Airbnb’s new plan to measure discrimination on its service
Airbnb will set out to identify and measure racial discrimination experienced by users of its service through a new research project in partnership with Color of Change and other advisers.
Why is this important: “The reason we’re doing this is that we haven’t achieved our goal of reducing all bias and discrimination on our platform,” Airbnb co-founder and CEO Brian Chesky told Axios.
The big picture: Users of Airbnb’s home-sharing service have been discriminated against for years. Frustrating and heartbreaking anecdotes of subtle and overt racism occasionally surfaced on social media, but affected customers had little other recourse.
- “This is not a new problem,” Chesky says. “Presumably this problem has been around for as long as people had the tools to discern who they want to stay with; and then, therefore, they could discriminate.
Details: Flagship Projectas its name suggests, will seek to measure the discrimination travelers and hosts face based on their perceived race.
- “The right data to use is perceived race, because… when people deny someone housing, they don’t ask their origin, their nationality, their heritage. They look at it, they make a quick judgement, and the two things that we identified the photo and the name,” Chesky explains.
- The study will cover the booking process, reviews and interactions with Airbnb customer service.
- The company says it has worked with privacy experts to ensure the data will not be linked to a user’s Airbnb account. It will publish its methodology and users may also refuse to participate in the study.
- Once completed, the company will publish its findings and data.
What they say“We’re enlightened as to whether something was racist or not,” says Color Of Change President Rashad Robinson. “People say it was something else.”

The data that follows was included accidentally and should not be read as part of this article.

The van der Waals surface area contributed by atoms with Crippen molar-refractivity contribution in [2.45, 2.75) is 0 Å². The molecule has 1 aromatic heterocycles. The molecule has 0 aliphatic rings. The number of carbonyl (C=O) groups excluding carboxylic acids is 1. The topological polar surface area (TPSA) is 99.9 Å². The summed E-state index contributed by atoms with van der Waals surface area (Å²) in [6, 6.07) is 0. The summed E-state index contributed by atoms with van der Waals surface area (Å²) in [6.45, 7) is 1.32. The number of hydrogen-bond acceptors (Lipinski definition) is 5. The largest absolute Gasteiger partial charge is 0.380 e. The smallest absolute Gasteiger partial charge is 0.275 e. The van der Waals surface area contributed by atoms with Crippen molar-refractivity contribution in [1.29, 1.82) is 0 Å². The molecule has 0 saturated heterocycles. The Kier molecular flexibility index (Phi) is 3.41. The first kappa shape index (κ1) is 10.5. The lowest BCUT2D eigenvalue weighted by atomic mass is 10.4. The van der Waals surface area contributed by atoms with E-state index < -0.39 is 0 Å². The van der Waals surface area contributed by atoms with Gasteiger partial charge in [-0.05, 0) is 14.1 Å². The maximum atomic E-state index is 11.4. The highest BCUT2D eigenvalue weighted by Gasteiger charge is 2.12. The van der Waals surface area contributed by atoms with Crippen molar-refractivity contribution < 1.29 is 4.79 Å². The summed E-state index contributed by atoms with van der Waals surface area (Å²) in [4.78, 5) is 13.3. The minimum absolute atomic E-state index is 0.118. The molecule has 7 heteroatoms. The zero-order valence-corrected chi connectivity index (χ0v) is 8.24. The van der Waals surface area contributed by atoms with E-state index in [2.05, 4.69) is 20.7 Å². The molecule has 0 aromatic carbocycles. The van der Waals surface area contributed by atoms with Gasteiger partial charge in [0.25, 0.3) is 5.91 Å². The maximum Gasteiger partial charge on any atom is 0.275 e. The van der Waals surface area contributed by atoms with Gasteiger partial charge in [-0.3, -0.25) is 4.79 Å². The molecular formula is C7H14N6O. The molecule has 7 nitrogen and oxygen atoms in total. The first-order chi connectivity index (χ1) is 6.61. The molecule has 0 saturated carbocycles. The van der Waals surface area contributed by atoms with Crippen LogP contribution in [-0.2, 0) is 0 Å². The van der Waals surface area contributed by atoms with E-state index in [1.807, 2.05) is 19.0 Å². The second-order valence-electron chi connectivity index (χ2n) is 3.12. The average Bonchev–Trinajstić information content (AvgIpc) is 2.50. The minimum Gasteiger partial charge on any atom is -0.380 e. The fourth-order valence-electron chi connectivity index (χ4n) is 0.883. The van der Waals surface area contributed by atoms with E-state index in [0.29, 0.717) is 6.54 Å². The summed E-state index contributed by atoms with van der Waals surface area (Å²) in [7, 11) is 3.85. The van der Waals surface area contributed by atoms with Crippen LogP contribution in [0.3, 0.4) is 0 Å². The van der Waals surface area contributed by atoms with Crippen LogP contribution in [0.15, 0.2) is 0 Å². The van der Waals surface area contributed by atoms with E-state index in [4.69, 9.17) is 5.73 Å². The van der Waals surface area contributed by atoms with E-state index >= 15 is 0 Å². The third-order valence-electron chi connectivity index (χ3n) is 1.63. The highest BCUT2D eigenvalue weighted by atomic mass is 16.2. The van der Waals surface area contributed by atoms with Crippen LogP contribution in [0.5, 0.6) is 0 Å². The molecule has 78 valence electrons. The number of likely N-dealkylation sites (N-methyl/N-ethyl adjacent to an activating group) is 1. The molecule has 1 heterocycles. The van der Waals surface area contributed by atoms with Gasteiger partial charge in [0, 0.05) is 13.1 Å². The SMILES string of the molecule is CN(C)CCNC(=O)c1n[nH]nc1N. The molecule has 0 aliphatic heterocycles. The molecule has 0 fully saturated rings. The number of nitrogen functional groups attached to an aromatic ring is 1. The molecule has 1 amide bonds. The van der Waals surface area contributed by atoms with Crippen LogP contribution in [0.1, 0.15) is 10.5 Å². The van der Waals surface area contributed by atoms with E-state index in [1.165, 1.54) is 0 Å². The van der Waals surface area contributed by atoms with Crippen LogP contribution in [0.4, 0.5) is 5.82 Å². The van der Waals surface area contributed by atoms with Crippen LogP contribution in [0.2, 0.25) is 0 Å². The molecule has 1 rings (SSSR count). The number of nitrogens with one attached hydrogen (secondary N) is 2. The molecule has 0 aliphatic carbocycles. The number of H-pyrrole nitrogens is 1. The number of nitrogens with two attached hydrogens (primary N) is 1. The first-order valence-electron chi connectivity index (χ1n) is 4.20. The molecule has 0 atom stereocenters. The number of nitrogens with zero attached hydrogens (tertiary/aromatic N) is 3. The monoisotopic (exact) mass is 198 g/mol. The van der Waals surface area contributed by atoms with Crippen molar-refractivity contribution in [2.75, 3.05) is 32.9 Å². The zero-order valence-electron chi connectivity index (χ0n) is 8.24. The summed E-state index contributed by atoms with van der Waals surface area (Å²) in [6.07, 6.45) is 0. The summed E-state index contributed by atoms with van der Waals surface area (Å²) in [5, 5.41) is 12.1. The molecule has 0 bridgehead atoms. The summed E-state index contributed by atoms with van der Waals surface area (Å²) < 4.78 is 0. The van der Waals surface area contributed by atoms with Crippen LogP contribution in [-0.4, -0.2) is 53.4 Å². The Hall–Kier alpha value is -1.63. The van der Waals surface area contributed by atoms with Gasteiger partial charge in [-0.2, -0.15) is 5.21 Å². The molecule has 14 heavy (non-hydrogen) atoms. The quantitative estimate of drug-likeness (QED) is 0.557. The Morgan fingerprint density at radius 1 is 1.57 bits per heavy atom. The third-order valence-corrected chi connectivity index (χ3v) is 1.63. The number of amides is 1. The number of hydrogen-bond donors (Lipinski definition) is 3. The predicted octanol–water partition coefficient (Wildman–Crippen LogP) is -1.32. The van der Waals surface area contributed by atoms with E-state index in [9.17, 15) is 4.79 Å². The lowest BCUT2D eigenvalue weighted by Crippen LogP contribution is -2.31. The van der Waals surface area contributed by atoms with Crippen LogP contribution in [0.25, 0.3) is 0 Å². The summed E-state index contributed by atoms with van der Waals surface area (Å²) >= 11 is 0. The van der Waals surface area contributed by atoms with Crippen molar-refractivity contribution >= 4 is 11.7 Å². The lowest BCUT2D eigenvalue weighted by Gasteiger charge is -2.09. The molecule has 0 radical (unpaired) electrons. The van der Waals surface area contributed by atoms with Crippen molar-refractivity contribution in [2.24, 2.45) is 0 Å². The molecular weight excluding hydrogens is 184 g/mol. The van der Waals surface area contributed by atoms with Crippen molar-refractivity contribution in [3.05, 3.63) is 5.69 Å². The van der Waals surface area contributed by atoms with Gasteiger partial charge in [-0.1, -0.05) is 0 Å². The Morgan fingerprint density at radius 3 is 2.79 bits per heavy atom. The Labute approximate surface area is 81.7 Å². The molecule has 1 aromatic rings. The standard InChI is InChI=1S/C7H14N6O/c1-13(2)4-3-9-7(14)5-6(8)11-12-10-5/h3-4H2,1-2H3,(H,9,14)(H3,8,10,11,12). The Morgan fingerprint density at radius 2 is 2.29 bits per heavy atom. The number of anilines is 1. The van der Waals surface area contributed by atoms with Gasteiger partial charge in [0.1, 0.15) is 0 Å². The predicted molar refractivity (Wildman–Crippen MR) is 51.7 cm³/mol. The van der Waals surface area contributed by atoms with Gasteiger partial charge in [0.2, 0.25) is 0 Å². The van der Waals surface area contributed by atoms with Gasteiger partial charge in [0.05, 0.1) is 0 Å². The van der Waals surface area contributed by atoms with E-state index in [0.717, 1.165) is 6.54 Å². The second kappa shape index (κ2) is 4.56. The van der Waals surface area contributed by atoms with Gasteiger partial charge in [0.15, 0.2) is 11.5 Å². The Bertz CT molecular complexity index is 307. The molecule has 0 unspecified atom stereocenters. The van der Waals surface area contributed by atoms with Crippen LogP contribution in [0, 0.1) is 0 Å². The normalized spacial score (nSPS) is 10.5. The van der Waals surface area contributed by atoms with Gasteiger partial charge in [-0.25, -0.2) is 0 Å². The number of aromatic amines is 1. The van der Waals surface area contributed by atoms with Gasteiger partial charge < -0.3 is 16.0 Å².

- “They’re going to be transparent about the data, which is the most important thing for us,” he adds of Project Lighthouse.
- Robinson also points out that Airbnb has assigned engineers to work on anti-discrimination efforts — a sign in Silicon Valley that the company is taking the issue seriously.
Yes, but: A study is one thing, but what Airbnb does next will be the true test of its commitment to the fight against discrimination.
- More broadly, Airbnb will have to address the discrimination that occurs offline, when travelers and hosts meet in person, as well as how its service affects the neighborhoods and cities where it operates, potentially deepening existing inequalities.
Rollback: In 2016, the company enlisted former Attorney General Eric Holder to investigate and write a report on the matter.
- Since then, Airbnb has rolled out an anti-discrimination policy it requires the agreement of all users.
- He also experimented with other approaches, such as minimizing user photos and names, and increasing the number of accommodation available via “Instant Booking” to reduce the possibility of discrimination.
- Still, the company had no way to measure whether those efforts were effective, Chesky says. “Even if we had made a lot of progress, it would be hard to know,” he said.
And after: As a future data collection project, Chesky says he wants to capture instant data, likely through the Airbnb app, on what he calls “moments of truth” for guests – booking, check-in, check-in (say, the day after arrival) and departure.
- “How comfortable did you feel?” Chesky said. “These are times when the most trouble happens, and also when the most fun happens.”
Meanwhile: Chesky reiterated to Axios that a decision by Airbnb to go public in 2020 is not off the table — and, as we previously reported, internal conversations about a possible IPO have resumed.